What’s also discouraging to users trying to select a new theme for their site is that these “theme” demo pages are so minimalist, they don’t offer a preview in the demo of “single post and page layouts”.

Don’t make me think! Show me what can be done with this theme or at least show me a preview of my content in that theme with “Try & Customize” or “Preview.” On more recent themes, that might be a bit harder to find and might not work as one might expect (what about that static page?).

Try & Customize

In WordPress.com view, click “Live demo,” then click “Try & Customize” in the top right corner of the pop-up window that appears, which then loads the Customizer. Alternately, you can click “Info”, then “Open Live Demo” and then “Try & Customize”. Or if you are in Classic View, simply click “Preview” to load the Customizer.

Adding to user confusion when starting a new WordPress.com site is being asked to choose a design that later can’t be found in the Appearance>Themes dashboard or the Theme Showcase because the design is a custom Page layout based on an existing theme. For example, if I chose “Brice” at site creation, the theme that appears in my Appearance>Themes dashboard is actually “Mayland“. What?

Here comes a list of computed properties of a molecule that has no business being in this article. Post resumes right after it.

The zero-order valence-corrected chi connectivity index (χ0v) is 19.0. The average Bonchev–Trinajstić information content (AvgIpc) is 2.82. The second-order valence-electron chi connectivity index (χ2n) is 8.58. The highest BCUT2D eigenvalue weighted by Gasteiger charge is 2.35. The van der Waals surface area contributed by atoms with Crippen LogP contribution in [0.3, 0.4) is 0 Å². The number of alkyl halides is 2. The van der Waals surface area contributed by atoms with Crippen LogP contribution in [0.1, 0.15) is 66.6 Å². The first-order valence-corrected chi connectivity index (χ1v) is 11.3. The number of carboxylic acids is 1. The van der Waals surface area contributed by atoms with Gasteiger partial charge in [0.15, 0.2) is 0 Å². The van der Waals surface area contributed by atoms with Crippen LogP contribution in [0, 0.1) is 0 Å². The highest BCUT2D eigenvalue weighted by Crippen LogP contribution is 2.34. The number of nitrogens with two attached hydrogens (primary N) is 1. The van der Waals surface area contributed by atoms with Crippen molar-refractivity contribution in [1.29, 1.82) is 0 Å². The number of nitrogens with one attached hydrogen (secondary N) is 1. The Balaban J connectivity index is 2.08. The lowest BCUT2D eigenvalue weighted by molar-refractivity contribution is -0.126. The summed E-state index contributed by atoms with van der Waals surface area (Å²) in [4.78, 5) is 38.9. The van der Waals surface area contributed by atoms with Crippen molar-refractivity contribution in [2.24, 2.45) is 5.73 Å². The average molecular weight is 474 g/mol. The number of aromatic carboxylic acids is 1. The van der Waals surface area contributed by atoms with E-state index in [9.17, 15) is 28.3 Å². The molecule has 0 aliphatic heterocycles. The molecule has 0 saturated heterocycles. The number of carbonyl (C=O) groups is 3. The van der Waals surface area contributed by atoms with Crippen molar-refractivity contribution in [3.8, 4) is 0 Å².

And that is not even taking into consideration WordPress.com users who are still struggling with the Block Editor itself.

Twenty Twenty-Two

The new WordPress default theme, Twenty Twenty-Two, will be bundled with the release of the next version of the standalone WordPress software (5.9), currently scheduled for December 9th. This quick demo is certainly interesting and inspiring, but I’m not sure if users will find it substantially different from what is on offer already in terms of block-based themes or Patterns.

While new features being incorporated in standalone WordPress are typically introduced here first (for testing), default themes may take a bit longer to arrive as they need to be adapted for the WordPress.com environment.

Some Thoughts